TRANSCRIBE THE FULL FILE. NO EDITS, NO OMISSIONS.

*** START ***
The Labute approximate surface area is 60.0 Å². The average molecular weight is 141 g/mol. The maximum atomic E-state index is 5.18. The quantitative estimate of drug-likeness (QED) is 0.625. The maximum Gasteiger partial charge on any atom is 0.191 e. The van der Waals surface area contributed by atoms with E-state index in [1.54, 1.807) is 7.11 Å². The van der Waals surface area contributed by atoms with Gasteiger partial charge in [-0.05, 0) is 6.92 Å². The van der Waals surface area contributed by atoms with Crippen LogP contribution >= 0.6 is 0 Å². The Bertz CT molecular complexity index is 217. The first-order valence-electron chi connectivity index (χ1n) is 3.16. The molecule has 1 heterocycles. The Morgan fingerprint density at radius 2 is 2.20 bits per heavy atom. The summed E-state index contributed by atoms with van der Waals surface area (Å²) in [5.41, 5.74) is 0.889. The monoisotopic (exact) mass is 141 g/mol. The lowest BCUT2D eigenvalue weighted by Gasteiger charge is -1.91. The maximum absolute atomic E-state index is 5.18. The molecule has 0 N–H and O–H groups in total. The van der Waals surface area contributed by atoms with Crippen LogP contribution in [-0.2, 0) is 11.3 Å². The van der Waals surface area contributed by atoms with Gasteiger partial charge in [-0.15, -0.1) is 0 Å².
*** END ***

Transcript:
The Labute approximate surface area is 60.0 Å². The average molecular weight is 141 g/mol. The maximum atomic E-state index is 5.18. The quantitative estimate of drug-likeness (QED) is 0.625. The maximum Gasteiger partial charge on any atom is 0.191 e. The van der Waals surface area contributed by atoms with E-state index in [1.54, 1.807) is 7.11 Å². The van der Waals surface area contributed by atoms with Gasteiger partial charge in [-0.05, 0) is 6.92 Å². The van der Waals surface area contributed by atoms with Crippen LogP contribution >= 0.6 is 0 Å². The Bertz CT molecular complexity index is 217. The first-order valence-electron chi connectivity index (χ1n) is 3.16. The molecule has 1 heterocycles. The Morgan fingerprint density at radius 2 is 2.20 bits per heavy atom. The summed E-state index contributed by atoms with van der Waals surface area (Å²) in [5.41, 5.74) is 0.889. The monoisotopic (exact) mass is 141 g/mol. The lowest BCUT2D eigenvalue weighted by Gasteiger charge is -1.91. The maximum absolute atomic E-state index is 5.18. The molecule has 0 N–H and O–H groups in total. The van der Waals surface area contributed by atoms with Crippen LogP contribution in [-0.2, 0) is 11.3 Å². The van der Waals surface area contributed by atoms with Gasteiger partial charge in [-0.15, -0.1) is 0 Å².